The final hearings for their case will conclude by April 12. All four of them face up to three years in prison.

Founded in 2017 as the student journal of the Moscow campus of the Higher School of Economics, DOXA quickly outgrew its original mission to become the voice of Russian youth and then one of the most important oppositional outlets. (Because students have been the main and the most active presence in the anti-governmental and anti-war protests since 2017, “youth” and “opposition” have become synonymous in Russia.) DOXA’s first brush with censorship came in 2019 when it was deprived of the status of a student-run organization. Since then, it has been independent, operating on private donations.

Over the past three years, DOXA has become the central media platform speaking to and for this generation of highly politically active young people. DOXA collects information about the harassment (in all its forms—political, sexual, social) of high school and university students nationwide, gathers data about arrest statistics, provides legal advice, and collects and distributes legal funds.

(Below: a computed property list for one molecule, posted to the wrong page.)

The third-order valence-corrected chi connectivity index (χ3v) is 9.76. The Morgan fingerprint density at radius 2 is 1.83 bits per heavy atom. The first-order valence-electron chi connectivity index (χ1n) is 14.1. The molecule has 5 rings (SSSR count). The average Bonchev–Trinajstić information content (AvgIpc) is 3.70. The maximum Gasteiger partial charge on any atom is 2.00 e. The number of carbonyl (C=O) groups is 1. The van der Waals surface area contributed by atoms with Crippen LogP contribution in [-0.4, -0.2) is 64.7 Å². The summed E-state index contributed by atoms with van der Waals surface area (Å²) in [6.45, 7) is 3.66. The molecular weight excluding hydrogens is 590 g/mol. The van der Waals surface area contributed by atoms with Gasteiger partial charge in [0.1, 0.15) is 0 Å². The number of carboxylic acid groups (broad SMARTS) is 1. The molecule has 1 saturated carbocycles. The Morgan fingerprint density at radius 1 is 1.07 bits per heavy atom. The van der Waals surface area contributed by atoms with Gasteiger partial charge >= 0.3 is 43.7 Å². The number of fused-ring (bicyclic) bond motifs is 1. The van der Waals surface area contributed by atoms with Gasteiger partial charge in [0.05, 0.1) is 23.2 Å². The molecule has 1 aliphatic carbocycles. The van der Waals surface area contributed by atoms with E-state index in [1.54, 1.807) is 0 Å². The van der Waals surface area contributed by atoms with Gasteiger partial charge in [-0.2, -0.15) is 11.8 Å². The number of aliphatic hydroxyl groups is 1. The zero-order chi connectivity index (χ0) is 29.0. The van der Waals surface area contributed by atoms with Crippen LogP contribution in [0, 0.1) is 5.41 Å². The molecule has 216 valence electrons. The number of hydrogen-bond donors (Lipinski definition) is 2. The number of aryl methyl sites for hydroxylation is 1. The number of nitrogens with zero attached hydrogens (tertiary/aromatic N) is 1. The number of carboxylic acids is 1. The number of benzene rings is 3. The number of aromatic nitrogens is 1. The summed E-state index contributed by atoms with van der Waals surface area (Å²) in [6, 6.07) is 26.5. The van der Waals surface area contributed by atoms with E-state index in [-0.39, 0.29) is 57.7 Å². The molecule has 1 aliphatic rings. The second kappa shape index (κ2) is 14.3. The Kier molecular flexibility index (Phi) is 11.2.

Since February 24, 2022 DOXA has emerged as one of the most active, reliable, and popular sources of information about the war in Ukraine. Like all independent Russian media outlets, it was banned by Roskomnadzor (the Russian Federal Service for Supervision of Communications, Information Technology and Mass Media) shortly after the beginning of the full-scale war, yet it continues to invent ingenious methods to reach its audience. Right now, DOXA subscribers can access their newsfeed by using a VPN, via Telegram1, or by subscribing to a daily newsletter2.

What follows is a translation of the speech Natasha Tyshkevich gave in court on April 1, 2022. Later that day she was arrested and sentenced to fifteen days in jail for a post that contained the Ukrainian coat of arms.

—Anastasiya Osipova

Today is April 1 and I am standing in the Dorogomilovsky courtroom, looking at Judge Tatarulya, prosecutor Tryakin, at my colleagues Armen [Aramyan], Alla [Gutnikova], Volodya [Vladimir Metyolkin], at the backlit plastic eagle. I’m in a small courtroom with fake wood paneling, luckily not in the “aquarium”3, but at this podium. This court building used to be a school, a typical Soviet school with its wide staircase and hallways.

It’s important that I describe all of this, record the material circumstances in which my fate is being decided.